The Daily Editors' Blog
While hospitals and long-term care providers often disagree, providers are united on the thorny topic of backlogs for Medicare appeals.
In their most crass interpretation, advance directives can save the healthcare system a lot of money. At their most heartfelt, they can reduce a lot of pain and suffering. They also are the essence of patient-centered care.
You could write out a long list of personal or work-related goals for 2017 to cover all your bases, but you run the risk of getting overwhelmed or focusing on some goals over others. Instead, take the 140-character Twitter approach.
It was heartening to read about a study from the University of California San Diego School of Medicine Researchers that found sessions of moderate exercise can be anti-inflammatory. That matters because of increasing research linking inflammation to arthritis, which has recently hit my back and toes.
The Real Nurse Jackie
As our long-stay residents age in place, often we see them get to a point where we begin to notice that they are reducing their intake. Often, they are prescribed less-than-desirable-tasting supplements. I saw let them eat cake!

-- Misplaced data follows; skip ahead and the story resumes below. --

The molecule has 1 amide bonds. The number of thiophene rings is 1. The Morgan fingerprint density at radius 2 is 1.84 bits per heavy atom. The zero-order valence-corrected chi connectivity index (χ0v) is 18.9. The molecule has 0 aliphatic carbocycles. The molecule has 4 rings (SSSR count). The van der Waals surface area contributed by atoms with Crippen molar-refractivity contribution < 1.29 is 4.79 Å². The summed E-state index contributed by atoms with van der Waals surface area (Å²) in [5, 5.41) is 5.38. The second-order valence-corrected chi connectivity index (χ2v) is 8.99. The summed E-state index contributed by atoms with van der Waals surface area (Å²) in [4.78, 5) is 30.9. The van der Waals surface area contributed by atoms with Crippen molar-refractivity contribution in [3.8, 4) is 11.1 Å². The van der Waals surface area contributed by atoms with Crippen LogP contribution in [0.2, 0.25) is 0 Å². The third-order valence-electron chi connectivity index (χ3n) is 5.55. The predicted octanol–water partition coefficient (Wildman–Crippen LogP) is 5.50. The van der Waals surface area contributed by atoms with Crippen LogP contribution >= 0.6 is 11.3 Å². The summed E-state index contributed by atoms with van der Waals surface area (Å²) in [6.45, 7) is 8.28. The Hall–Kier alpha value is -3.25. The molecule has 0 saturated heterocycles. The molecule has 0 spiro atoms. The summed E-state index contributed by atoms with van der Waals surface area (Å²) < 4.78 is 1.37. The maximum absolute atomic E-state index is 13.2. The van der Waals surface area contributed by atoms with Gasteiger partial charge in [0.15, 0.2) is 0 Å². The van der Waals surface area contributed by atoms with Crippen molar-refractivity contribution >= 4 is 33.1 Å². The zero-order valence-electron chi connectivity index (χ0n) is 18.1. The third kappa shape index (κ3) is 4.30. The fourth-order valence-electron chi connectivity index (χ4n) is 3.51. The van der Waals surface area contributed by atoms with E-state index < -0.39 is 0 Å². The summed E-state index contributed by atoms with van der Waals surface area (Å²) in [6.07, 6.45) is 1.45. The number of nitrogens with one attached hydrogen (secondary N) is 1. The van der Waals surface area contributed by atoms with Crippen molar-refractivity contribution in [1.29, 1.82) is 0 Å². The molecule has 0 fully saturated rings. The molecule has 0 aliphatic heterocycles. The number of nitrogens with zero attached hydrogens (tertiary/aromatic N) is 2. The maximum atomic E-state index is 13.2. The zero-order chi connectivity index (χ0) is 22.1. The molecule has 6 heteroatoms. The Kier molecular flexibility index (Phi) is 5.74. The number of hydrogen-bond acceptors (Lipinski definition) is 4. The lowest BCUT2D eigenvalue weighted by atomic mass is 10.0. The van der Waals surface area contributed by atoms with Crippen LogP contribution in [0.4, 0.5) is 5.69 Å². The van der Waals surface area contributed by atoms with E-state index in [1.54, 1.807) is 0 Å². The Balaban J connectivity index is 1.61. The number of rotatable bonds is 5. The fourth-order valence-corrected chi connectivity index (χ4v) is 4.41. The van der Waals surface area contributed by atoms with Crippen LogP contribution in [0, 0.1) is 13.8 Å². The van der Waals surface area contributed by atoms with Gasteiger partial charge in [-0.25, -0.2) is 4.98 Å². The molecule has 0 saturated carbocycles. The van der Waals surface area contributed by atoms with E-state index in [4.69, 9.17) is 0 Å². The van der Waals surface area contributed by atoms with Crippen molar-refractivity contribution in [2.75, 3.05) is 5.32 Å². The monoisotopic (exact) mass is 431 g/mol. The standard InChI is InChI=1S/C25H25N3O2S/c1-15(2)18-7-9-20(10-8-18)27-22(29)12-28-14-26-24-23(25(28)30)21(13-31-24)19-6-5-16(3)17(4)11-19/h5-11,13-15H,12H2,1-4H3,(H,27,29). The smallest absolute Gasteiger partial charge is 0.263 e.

Next year, I'm going to have a new year-end holidays theme song. Using the melody of that Bing Crosby chestnut that sold millions and millions of copies, it goes something like this (hum along with me):
As caretakers of elderly people we focus on their health, comfort and emotions. We monitor their eating, bathroom routines, and even their socialization.
Researchers, doctors, nurses, patients and caregivers have already gone a long way in preventing catheter related bloodstream infections.
Things I Think
Even though I've decided not to make my usual naïve New Year's recommendations to veteran long-term care professionals, maybe a quick review of some important industry news from the profession's finest news source can offer guidance or inspiration at the start of this bouncing baby of a new year.
So here we are at the end of 2016. It's been kind of a brutal year — globally, nationally, personally, even as a long-term care profession. Lots of loss, much uncertainty and fear, many reasons to shake our tiny Trump-size fists at the universe, wailing, "Why us? Why now?" Bob has our answer.
The World According to Dr. El
It's easy to become overwhelmed and to have the information presented by a medical professional blur so that it sounds like a Charlie Brown cartoon teacher declaring, "Wa wa wa wa, wa wa wa wa wa wa." I recently learned of a promising program to teach families — particularly Hispanic families — about dementia.
Rather than resolve to do more than I can possibly accomplish, I prefer to view the beginning of the year as a time to examine the course I've been on and to make corrections as needed.